"Of all the wildlings, except of course for the insect brotherhood, birds are the most often seen. They exist everywhere, from the Antarctic to the North Pole. They vary in color as much as flowers do, and for many of the same reasons. Birds, like humans and few other warm-blooded creatures, are visually oriented, and what's more, they sing. Their chants reach us everywhere. In the city, their flights raise our eyes from the pavement. In the suburbs, many birds find harmony with man: the cedar waxwing sitting drunk beneath a berry-filled pyracantha shrub by the back door; sparrows quarreling at a feeder; a barrage of juncos flying from the oaks into the flower garden; the ever-present jay policing the bird population; a sparrow hawk following a car down a back road, sampling the insects chased from the roadside grassland; the mockingbird singing through the night to lighten our dreams; the grackle and the blackbird meeting on a golf course to discuss the world of feathered forms; the robin prospecting in the backyard, serenading a man as he lies in bed, conjuring the coming day.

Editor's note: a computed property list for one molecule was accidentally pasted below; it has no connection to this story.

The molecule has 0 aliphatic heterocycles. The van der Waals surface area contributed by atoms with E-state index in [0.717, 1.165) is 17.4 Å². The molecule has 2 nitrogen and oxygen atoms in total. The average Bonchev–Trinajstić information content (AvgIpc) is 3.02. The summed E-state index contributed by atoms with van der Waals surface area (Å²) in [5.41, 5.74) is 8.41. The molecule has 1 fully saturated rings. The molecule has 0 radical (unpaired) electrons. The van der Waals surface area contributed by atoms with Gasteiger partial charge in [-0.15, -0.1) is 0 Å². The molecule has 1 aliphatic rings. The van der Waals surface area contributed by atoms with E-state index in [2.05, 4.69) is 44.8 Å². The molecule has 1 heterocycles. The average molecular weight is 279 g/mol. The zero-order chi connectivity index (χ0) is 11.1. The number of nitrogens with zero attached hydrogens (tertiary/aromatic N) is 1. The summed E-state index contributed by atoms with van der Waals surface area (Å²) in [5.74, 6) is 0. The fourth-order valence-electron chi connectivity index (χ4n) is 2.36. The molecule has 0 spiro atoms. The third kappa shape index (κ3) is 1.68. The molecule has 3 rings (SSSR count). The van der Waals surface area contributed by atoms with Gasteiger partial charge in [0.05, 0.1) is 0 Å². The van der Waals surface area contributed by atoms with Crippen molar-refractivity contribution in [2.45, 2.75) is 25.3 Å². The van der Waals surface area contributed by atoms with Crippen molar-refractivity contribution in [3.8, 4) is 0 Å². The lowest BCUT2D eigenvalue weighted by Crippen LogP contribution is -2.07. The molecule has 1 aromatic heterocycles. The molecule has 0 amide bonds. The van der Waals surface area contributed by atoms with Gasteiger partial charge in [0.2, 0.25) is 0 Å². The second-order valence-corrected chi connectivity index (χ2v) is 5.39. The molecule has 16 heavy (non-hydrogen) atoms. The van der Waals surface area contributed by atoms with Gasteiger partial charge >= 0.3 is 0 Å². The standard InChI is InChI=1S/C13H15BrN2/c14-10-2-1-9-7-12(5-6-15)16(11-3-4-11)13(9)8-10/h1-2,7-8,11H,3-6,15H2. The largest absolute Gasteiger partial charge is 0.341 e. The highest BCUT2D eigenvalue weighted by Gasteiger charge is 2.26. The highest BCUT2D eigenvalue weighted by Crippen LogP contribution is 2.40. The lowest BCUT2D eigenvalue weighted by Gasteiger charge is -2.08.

"And as the world's climate changes, these feathered minstrels extend their range so that each year we see more and different species which somehow survive the home gardener's pesticides and the developers' million-acres-a-year habitat destruction, though eagle, condor, pelican, prairie chicken, passenger pigeon, and others succumb to man's predatory lifestyle. Across the sky, which shelters us all, are geese and ducks; on the seashore, gulls, sandpipers, herons, and coots grace our life with their individuality. Birds display possession without ownership or murder; they teach us song and architecture, how to dance, and how to fly."